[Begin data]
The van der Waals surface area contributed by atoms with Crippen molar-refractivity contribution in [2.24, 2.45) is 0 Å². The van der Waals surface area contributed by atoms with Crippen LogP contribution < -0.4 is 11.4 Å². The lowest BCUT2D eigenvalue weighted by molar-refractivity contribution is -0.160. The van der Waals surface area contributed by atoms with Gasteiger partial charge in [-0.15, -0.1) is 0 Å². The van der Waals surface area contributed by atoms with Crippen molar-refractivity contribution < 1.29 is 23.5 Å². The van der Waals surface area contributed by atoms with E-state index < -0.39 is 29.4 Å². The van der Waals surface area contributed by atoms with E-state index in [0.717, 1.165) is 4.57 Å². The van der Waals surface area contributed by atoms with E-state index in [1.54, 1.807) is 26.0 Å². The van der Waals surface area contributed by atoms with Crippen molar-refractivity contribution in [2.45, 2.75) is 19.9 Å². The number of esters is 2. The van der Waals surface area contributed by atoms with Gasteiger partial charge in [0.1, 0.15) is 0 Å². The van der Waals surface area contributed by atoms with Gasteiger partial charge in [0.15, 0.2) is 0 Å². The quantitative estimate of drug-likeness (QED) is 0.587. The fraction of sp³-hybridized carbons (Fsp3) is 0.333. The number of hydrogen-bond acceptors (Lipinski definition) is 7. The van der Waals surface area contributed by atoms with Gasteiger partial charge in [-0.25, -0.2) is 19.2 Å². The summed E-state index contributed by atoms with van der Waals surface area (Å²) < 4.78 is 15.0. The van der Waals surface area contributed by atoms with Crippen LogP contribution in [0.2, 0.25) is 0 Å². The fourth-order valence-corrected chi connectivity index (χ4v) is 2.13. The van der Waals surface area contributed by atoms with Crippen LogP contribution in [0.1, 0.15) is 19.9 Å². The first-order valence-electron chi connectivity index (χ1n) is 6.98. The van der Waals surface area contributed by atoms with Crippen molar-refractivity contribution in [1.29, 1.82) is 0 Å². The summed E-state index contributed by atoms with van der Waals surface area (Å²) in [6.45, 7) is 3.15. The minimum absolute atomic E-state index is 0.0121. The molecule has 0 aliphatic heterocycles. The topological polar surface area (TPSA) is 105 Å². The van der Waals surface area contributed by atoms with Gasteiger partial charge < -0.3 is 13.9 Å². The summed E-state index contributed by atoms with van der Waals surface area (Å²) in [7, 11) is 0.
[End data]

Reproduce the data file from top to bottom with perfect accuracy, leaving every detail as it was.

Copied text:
The van der Waals surface area contributed by atoms with Crippen molar-refractivity contribution in [2.24, 2.45) is 0 Å². The van der Waals surface area contributed by atoms with Crippen LogP contribution < -0.4 is 11.4 Å². The lowest BCUT2D eigenvalue weighted by molar-refractivity contribution is -0.160. The van der Waals surface area contributed by atoms with Gasteiger partial charge in [-0.15, -0.1) is 0 Å². The van der Waals surface area contributed by atoms with Crippen molar-refractivity contribution < 1.29 is 23.5 Å². The van der Waals surface area contributed by atoms with E-state index < -0.39 is 29.4 Å². The van der Waals surface area contributed by atoms with E-state index in [0.717, 1.165) is 4.57 Å². The van der Waals surface area contributed by atoms with E-state index in [1.54, 1.807) is 26.0 Å². The van der Waals surface area contributed by atoms with Crippen molar-refractivity contribution in [2.45, 2.75) is 19.9 Å². The number of esters is 2. The van der Waals surface area contributed by atoms with Gasteiger partial charge in [0.1, 0.15) is 0 Å². The van der Waals surface area contributed by atoms with Gasteiger partial charge in [0.15, 0.2) is 0 Å². The quantitative estimate of drug-likeness (QED) is 0.587. The fraction of sp³-hybridized carbons (Fsp3) is 0.333. The number of hydrogen-bond acceptors (Lipinski definition) is 7. The van der Waals surface area contributed by atoms with Gasteiger partial charge in [-0.25, -0.2) is 19.2 Å². The summed E-state index contributed by atoms with van der Waals surface area (Å²) < 4.78 is 15.0. The van der Waals surface area contributed by atoms with Crippen LogP contribution in [0.2, 0.25) is 0 Å². The fourth-order valence-corrected chi connectivity index (χ4v) is 2.13. The van der Waals surface area contributed by atoms with Crippen LogP contribution in [0.1, 0.15) is 19.9 Å². The first-order valence-electron chi connectivity index (χ1n) is 6.98. The van der Waals surface area contributed by atoms with Crippen molar-refractivity contribution in [1.29, 1.82) is 0 Å². The summed E-state index contributed by atoms with van der Waals surface area (Å²) in [6.45, 7) is 3.15. The minimum absolute atomic E-state index is 0.0121. The molecule has 0 aliphatic heterocycles. The topological polar surface area (TPSA) is 105 Å². The van der Waals surface area contributed by atoms with Gasteiger partial charge < -0.3 is 13.9 Å². The summed E-state index contributed by atoms with van der Waals surface area (Å²) in [7, 11) is 0.